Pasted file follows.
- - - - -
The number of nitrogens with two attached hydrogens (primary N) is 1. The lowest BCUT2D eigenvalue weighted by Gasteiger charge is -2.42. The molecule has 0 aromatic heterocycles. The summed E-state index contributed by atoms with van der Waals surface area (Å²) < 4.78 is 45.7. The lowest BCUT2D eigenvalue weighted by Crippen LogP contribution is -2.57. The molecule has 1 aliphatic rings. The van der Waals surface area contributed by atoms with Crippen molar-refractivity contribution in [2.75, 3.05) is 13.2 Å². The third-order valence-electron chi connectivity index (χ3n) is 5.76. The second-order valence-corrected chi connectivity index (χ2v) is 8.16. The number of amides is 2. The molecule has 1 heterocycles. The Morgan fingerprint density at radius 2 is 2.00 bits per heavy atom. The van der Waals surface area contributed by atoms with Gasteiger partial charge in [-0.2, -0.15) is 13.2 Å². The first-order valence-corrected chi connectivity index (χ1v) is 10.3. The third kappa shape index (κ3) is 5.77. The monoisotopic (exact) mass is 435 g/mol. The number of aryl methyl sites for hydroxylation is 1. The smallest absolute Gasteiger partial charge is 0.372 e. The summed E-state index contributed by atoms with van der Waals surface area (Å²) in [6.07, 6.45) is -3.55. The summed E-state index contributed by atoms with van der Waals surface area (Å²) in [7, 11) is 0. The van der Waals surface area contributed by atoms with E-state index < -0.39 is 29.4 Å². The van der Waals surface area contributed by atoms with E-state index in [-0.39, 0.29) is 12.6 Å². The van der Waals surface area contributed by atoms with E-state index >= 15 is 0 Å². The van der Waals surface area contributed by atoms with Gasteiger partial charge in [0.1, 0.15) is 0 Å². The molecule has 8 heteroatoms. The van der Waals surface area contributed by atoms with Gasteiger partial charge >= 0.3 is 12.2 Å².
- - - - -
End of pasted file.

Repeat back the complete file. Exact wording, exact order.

The number of nitrogens with two attached hydrogens (primary N) is 1. The lowest BCUT2D eigenvalue weighted by Gasteiger charge is -2.42. The molecule has 0 aromatic heterocycles. The summed E-state index contributed by atoms with van der Waals surface area (Å²) < 4.78 is 45.7. The lowest BCUT2D eigenvalue weighted by Crippen LogP contribution is -2.57. The molecule has 1 aliphatic rings. The van der Waals surface area contributed by atoms with Crippen molar-refractivity contribution in [2.75, 3.05) is 13.2 Å². The third-order valence-electron chi connectivity index (χ3n) is 5.76. The second-order valence-corrected chi connectivity index (χ2v) is 8.16. The number of amides is 2. The molecule has 1 heterocycles. The Morgan fingerprint density at radius 2 is 2.00 bits per heavy atom. The van der Waals surface area contributed by atoms with Gasteiger partial charge in [-0.2, -0.15) is 13.2 Å². The first-order valence-corrected chi connectivity index (χ1v) is 10.3. The third kappa shape index (κ3) is 5.77. The monoisotopic (exact) mass is 435 g/mol. The number of aryl methyl sites for hydroxylation is 1. The smallest absolute Gasteiger partial charge is 0.372 e. The summed E-state index contributed by atoms with van der Waals surface area (Å²) in [6.07, 6.45) is -3.55. The summed E-state index contributed by atoms with van der Waals surface area (Å²) in [7, 11) is 0. The van der Waals surface area contributed by atoms with E-state index < -0.39 is 29.4 Å². The van der Waals surface area contributed by atoms with E-state index in [-0.39, 0.29) is 12.6 Å². The van der Waals surface area contributed by atoms with E-state index >= 15 is 0 Å². The van der Waals surface area contributed by atoms with Gasteiger partial charge in [0.1, 0.15) is 0 Å². The molecule has 8 heteroatoms. The van der Waals surface area contributed by atoms with Gasteiger partial charge >= 0.3 is 12.2 Å².